A recent TV ad for Kevin James lifted the percentage of those with a positive… (Katie Falkenberg / Los Angeles…)
Mayoral candidate Kevin James clawed his way into the thick of the race for mayor of Los Angeles, but a harsh TV ad last month turned off twice as many voters as it won over, according to a USC Price/Los Angeles Times online survey.
That reaction contrasts strongly with viewers' feelings about more upbeat ads for front-runners Eric Garcetti and Wendy Greuel, the survey found.
The James ad, financed by the independent group Better Way L.A., blames the three sitting politicians running for mayor — City Controller Greuel, Councilman Garcetti and Councilwoman Jan Perry — for the city's "loss of services, crumbling streets" and "bankruptcy."
The 30-second spot features grim music, black-and-white mug shots of the elected officials and an ominous voice-over. The ad ends with color images of a smiling James and a sunny declaration that only he can make things better.
The ad's message lifted the percentage of those with a positive view of James from 30% to 47%, but it also drove up the group with a negative opinion from 18% to 53%, the survey found.
"It's clear from the results how polarizing the James ad is," said Amy Levin, a vice president for Benenson Strategy Group, a Democratic firm that conducted the online survey jointly with the Republican company M4 Strategies. "It draws in people who want big, serious, radical change, but it turns off more people with its negative tone and in not demonstrating what kind of mayor he would be."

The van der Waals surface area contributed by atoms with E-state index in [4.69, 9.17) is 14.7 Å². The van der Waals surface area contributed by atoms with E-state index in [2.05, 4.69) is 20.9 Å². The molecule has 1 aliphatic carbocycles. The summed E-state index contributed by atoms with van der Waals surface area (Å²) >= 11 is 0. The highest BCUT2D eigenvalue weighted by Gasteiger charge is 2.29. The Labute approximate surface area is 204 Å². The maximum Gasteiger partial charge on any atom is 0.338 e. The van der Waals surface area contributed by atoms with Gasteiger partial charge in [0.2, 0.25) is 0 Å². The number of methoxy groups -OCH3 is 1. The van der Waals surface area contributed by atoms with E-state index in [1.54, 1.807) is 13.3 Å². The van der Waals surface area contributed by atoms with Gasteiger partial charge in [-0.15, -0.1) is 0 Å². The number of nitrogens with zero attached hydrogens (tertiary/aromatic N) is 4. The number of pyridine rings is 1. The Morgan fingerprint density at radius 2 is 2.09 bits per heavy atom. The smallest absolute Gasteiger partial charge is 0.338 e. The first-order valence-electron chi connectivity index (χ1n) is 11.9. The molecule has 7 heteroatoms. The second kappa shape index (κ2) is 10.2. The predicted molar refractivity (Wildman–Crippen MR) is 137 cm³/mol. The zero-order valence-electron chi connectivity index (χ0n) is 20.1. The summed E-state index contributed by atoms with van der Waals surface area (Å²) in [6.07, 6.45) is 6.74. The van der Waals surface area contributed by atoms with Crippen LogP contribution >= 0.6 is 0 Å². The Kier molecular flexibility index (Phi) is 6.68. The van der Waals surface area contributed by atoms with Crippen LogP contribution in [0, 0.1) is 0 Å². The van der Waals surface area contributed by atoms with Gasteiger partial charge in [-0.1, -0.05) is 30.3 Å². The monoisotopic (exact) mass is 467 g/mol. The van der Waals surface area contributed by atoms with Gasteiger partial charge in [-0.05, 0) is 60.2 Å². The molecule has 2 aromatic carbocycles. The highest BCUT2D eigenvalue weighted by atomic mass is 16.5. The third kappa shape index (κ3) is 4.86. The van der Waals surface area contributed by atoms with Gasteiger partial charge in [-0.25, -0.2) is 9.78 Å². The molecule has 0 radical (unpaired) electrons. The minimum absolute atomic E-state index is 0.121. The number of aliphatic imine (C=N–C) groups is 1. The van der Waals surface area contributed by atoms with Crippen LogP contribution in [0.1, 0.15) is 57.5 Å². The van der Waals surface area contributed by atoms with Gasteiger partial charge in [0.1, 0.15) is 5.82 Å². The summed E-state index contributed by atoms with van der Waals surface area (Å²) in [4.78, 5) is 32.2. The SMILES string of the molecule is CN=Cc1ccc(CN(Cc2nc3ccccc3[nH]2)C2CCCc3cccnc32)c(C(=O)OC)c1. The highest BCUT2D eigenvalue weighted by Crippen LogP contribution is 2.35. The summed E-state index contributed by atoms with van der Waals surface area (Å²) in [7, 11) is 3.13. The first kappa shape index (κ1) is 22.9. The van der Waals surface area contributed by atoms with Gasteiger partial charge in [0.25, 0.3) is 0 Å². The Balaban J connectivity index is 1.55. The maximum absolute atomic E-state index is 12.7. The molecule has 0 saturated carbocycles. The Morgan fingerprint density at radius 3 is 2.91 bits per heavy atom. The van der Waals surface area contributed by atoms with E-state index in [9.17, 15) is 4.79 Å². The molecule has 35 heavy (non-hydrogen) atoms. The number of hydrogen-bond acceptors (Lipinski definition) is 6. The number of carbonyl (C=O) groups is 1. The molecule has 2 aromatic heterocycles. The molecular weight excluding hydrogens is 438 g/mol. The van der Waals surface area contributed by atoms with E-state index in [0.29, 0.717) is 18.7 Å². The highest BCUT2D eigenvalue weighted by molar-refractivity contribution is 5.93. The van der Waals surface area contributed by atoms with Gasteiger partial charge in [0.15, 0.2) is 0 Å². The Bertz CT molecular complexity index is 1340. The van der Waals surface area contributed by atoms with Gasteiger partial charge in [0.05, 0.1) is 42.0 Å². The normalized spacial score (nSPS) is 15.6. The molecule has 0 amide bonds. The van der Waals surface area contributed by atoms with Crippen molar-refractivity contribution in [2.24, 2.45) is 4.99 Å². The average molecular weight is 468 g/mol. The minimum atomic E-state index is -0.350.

Political candidates typically try to open and close their campaigns with positive television ads. But James, 49, a first-time candidate, could not afford television and has relied on the independent committee, which had spent almost $900,000 through Wednesday. Republican ad man Fred Davis, organizer of Better Way L.A., has a reputation for biting messages.
The survey companies showed one ad each from Garcetti, Greuel and James to 181 likely voters and sought their reactions online. The exercise does not mimic real-world conditions, since voters view TV spots haphazardly and probably have seen more messages from the better-funded Greuel and Garcetti campaigns.
The James ad turned off even some voters who would seem to be likely supporters, according to follow-up interviews conducted online by iModerate, a market research company.
One 41-year-old Republican called the attack on the other candidates "very distasteful." A Democrat said the ad's ominous tone made it seem like a "joke ... as if the world will end and he is our only hope."
Those who liked the ad included a 26-year-old man, a Democrat, who said James "confirmed what I thought about him as a candidate: that he will attack the important issues of taxes [and] business growth."
Those who liked Garcetti's ad tended to appreciate his moderate tone and practical focus.
"I like how he mentioned getting back to the basics," said one 32-year-old, who described himself as a "strong" Democrat. "Fix the potholes all over L.A., keep programs open, schools, and keep our kids safe. Others mention the same things. But his tone is key in distinguishing him from the rest."
The Greuel ad resonated with those who favor a tough stance toward waste at City Hall.
A 44-year-old woman who was leaning toward Greuel liked her talk about cutting "freebies" for city employees. "She is [taking] action and cutting back on employees that have had it too good for too long for no reason," said the voter.
The 181 likely voters were surveyed during the last five days of February in conjunction with the USC Sol Price School of Public Policy/L.A. Times Los Angeles City Primary Poll. Twenty participated in follow-up interviews.
Survey participants were paid from $1 to $3 each.
The margin of error for the survey is plus or minus 7.28 percentage points.